Texas abortion law author responds to Newsom's push for similar gun law: 'Good luck with that'

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Texas state Sen. Bryan Hughes authored a controversial abortion law that places enforcement power into the hands of the public, but he was dismissive of California Gov. Gavin Newsom’s suggestion that his state do something similar with gun control.

After the Supreme Court opted not to reject the Texas law for its unorthodox crafting, which allows private citizens to sue anyone who performs an abortion after there is a fetal heartbeat – and collect at least $10,000 if they win the case – Newsom announced plans for a similar type of bill allowing people in his state to go after those who sell and manufacture assault weapons or “ghost gun” kits.

“I would tell Gov. Newsom good luck with that,” Hughes told the Houston Chronicle. “If California takes that route, they’ll find that California gun owners will violate the law knowing that they’ll be sued and knowing that the Supreme Court has their back because the right to keep and bear arms is clearly in the Constitution, and the courts have clearly and consistently upheld it.”

California Gov. Gavin Newsom makes an appearance after the polls close on the recall election at the California Democratic Party headquarters in Sacramento, California, Sept. 14, 2021.
(REUTERS/Fred Greaves)

In a statement posted to Twitter Saturday, Newsom said he was “outraged” by the Supreme Court’s ruling regarding the Texas abortion law but said that if the high court was allowing such laws he would come up with his own. While Hughes had mentioned a gun owner’s right to possess a firearm, Newsom’s suggested bill focused on other parties.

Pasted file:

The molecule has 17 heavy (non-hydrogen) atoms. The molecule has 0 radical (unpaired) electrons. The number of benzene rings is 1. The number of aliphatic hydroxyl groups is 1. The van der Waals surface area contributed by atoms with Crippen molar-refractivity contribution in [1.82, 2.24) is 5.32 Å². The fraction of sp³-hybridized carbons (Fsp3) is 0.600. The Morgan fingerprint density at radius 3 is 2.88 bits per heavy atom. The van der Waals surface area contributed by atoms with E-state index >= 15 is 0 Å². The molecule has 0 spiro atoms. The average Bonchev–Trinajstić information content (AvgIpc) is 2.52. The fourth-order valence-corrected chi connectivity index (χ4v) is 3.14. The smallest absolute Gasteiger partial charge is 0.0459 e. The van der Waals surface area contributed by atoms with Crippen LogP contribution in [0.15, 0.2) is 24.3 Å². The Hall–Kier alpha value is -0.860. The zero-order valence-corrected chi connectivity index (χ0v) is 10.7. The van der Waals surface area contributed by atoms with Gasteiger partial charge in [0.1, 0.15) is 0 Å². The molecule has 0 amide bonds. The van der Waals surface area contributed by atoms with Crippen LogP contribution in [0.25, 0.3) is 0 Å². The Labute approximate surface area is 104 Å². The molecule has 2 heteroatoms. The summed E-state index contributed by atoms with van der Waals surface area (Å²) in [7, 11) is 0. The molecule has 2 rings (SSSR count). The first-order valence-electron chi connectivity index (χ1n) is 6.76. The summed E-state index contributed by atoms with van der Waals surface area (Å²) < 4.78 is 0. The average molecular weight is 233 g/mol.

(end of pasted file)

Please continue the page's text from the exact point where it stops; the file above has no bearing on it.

“I have directed my staff to work with the Legislature and the Attorney General on a bill that would create a right of action allowing private citizens to seek injunctive relief, and statutory damages of at least $10,000 per violation plus costs and attorney’s fees, against anyone who manufactures, distributes, or sells an assault weapon or ghost gun kit or parts in the State of California,” Newsom said. “If the most efficient way to keep these devastating weapons off our streets is to add the threat of private lawsuits, we should do just that.”

The Texas State Capitol on the first day of the 87th Legislature’s third special session on Sept. 20, 2021 in Austin, Texas
(Tamir Kalifa/Getty Images)

Fox News reached out to both Hughes’ and Newsom’s offices for additional comment, but neither immediately responded.

Supreme Court Justice Sonia Sotomayor predicted in a dissenting opinion in the Texas case that moves such as the one announced by Newsom would happen due to the court’s ruling last week.

“The Court clears the way for States to reprise and perfect Texas’ scheme in the future to target the exercise of any right recognized by this Court with which they disagree. This is no hypothetical. New permutations of S. B. 8 are coming,” she wrote.

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